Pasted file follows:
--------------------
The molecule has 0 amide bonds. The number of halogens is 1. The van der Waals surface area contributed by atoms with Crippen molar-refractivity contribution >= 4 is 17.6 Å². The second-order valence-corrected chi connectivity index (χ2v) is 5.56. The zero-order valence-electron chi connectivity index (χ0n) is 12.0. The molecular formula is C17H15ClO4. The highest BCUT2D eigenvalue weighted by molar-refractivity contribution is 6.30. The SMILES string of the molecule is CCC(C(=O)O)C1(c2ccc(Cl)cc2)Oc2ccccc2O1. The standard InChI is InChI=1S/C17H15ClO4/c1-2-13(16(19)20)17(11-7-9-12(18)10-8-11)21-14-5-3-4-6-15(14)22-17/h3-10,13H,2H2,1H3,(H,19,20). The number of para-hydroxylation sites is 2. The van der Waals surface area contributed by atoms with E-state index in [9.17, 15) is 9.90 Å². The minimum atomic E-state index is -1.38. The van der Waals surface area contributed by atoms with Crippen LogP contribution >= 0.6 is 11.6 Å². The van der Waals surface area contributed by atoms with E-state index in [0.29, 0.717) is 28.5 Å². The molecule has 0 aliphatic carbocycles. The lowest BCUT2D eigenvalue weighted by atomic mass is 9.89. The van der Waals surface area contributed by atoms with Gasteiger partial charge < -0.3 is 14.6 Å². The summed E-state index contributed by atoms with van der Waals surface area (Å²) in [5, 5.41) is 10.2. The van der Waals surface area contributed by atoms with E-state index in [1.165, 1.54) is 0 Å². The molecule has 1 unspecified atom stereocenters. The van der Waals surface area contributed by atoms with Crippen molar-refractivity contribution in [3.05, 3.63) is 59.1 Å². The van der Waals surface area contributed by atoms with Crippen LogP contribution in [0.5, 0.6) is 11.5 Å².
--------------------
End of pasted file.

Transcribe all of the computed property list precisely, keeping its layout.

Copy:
The molecule has 0 amide bonds. The number of halogens is 1. The van der Waals surface area contributed by atoms with Crippen molar-refractivity contribution >= 4 is 17.6 Å². The second-order valence-corrected chi connectivity index (χ2v) is 5.56. The zero-order valence-electron chi connectivity index (χ0n) is 12.0. The molecular formula is C17H15ClO4. The highest BCUT2D eigenvalue weighted by molar-refractivity contribution is 6.30. The SMILES string of the molecule is CCC(C(=O)O)C1(c2ccc(Cl)cc2)Oc2ccccc2O1. The standard InChI is InChI=1S/C17H15ClO4/c1-2-13(16(19)20)17(11-7-9-12(18)10-8-11)21-14-5-3-4-6-15(14)22-17/h3-10,13H,2H2,1H3,(H,19,20). The number of para-hydroxylation sites is 2. The van der Waals surface area contributed by atoms with E-state index in [9.17, 15) is 9.90 Å². The minimum atomic E-state index is -1.38. The van der Waals surface area contributed by atoms with Crippen LogP contribution >= 0.6 is 11.6 Å². The van der Waals surface area contributed by atoms with E-state index in [0.29, 0.717) is 28.5 Å². The molecule has 0 aliphatic carbocycles. The lowest BCUT2D eigenvalue weighted by atomic mass is 9.89. The van der Waals surface area contributed by atoms with Gasteiger partial charge < -0.3 is 14.6 Å². The summed E-state index contributed by atoms with van der Waals surface area (Å²) in [5, 5.41) is 10.2. The van der Waals surface area contributed by atoms with E-state index in [1.165, 1.54) is 0 Å². The molecule has 1 unspecified atom stereocenters. The van der Waals surface area contributed by atoms with Crippen molar-refractivity contribution in [3.05, 3.63) is 59.1 Å². The van der Waals surface area contributed by atoms with Crippen LogP contribution in [0.5, 0.6) is 11.5 Å².